Attempts to radicalise Indonesia are triggering a strong reaction in many parts of the country where other religious groups predominate or are significantly represented - in Hindu Bali, where women were traditionally bear-breasted until some three decades ago, people are increasingly talking of seceding from Jakarta. The same goes for Catholic Flores and other islands of Eastern Indonesia, where tensions are growing between Muslim and non-Muslim communities. Even in Eastern Java, where Islamic devotion always co-existed with bare-shouldered dresses for women...

What is at stake is actually Indonesia: Indonesia's national integrity, Indonesian unity and Indonesian nationhood. What is at stake is what was so painfully achieved by the Indonesian founding fathers who liberated millions of people - of diverse cultures, languages, religions and ethnic groups - from the servitude of colonialism by building a formidable Nation on a huge archipelago according to the motto 'Binnekka Tunggal Ika' - unity in diversity. They entrenched the secular nature of the State for that Nation, where the largest Muslim population in the world lives, by proclaiming the 5 principles of the Pancasila. Significantly, a recent inter-faith congress of Indonesian religious leaders agreed to form a joint working group to revive the values of tolerance imbued in the Pancasila, in order to prevent sectarian conflicts.

In Jakarta all those who are alarmed told me that the Government and the Parliament have been too passive in the face of the evident dangers, thus allowing a 5th column in their midst to steer this radical Islamist drive. It has certainly been backed financially and otherwise by the usual Arab patrons - who have long been supporting, in one way or another, Darul Islam, Laskar Jihad and other Laskars, FPI and Jemaah Islamyia (although a top Jakarta official told me that the Sharia masterminds in Aceh can already live without the usual foreign sources of funds - they run the supply business of timber, cement and sand coming from Medan for the reconstruction...).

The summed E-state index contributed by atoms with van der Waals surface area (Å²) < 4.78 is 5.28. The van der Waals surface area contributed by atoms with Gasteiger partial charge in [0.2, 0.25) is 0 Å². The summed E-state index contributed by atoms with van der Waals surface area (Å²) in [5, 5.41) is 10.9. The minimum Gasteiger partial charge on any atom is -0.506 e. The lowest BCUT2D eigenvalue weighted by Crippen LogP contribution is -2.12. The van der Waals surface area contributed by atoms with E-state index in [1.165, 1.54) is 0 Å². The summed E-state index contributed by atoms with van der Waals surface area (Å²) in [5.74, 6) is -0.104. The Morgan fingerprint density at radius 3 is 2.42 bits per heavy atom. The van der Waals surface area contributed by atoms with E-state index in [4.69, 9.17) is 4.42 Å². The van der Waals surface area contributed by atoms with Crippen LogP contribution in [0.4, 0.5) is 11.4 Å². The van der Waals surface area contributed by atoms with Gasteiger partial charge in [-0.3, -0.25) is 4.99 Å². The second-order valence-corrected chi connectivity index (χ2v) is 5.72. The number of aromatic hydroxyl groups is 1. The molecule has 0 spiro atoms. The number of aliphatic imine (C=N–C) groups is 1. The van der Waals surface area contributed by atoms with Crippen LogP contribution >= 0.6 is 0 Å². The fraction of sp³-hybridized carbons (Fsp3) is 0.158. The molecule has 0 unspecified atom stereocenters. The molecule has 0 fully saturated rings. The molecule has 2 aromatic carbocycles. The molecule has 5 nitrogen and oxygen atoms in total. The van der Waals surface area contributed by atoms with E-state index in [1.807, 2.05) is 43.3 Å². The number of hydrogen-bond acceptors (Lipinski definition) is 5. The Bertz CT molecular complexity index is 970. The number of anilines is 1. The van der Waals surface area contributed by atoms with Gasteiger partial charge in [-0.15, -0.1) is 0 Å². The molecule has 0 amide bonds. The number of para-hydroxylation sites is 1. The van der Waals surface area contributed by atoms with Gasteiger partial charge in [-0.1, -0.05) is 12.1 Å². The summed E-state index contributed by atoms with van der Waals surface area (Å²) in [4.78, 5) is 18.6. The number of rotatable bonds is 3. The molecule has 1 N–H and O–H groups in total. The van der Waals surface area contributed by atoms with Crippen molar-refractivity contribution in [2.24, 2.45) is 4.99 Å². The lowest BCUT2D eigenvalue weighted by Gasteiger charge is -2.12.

The unity, stability and democratic progress of Indonesia are too important to be ignored. Not just for the Southeast Asian region but for the world. In the past unity and stability have been used as an excuse for the West to outrageously turn a blind eye towards what was happening in Indonesia - the Suharto regime's repression, rampant corruption and nepotism, the disastrous East Timor adventure, etc... There is no excuse now to go on ducking this serious problem.

The coming ASEM meeting is a crucial opportunity for European leaders to discuss these challenges with the Indonesian President, Ministers and Parliamentarians who are going to gather in Helsinki by the end of this week.

There is no excuse for the European Commission and Member States not to embark immediately and decisively on a strategy to help all those who in Jakarta, Aceh and throughout Indonesia, are keen to keep the country united, secular and tolerant. They are also fighting to consolidate democracy, combat terrorism and promote human rights, women's rights and sustainable development for the people of Indonesia. All these are values Europe claims to defend. The fate of Indonesia is decisive for a world that aims to avoid the dire prophecy of the Clash of Civilizations.

Ana Gomes, MEP
Former Portuguese Ambassador to Indonesia (1999-2003)
Founder and Member of the Portuguese-Indonesia Friendship Association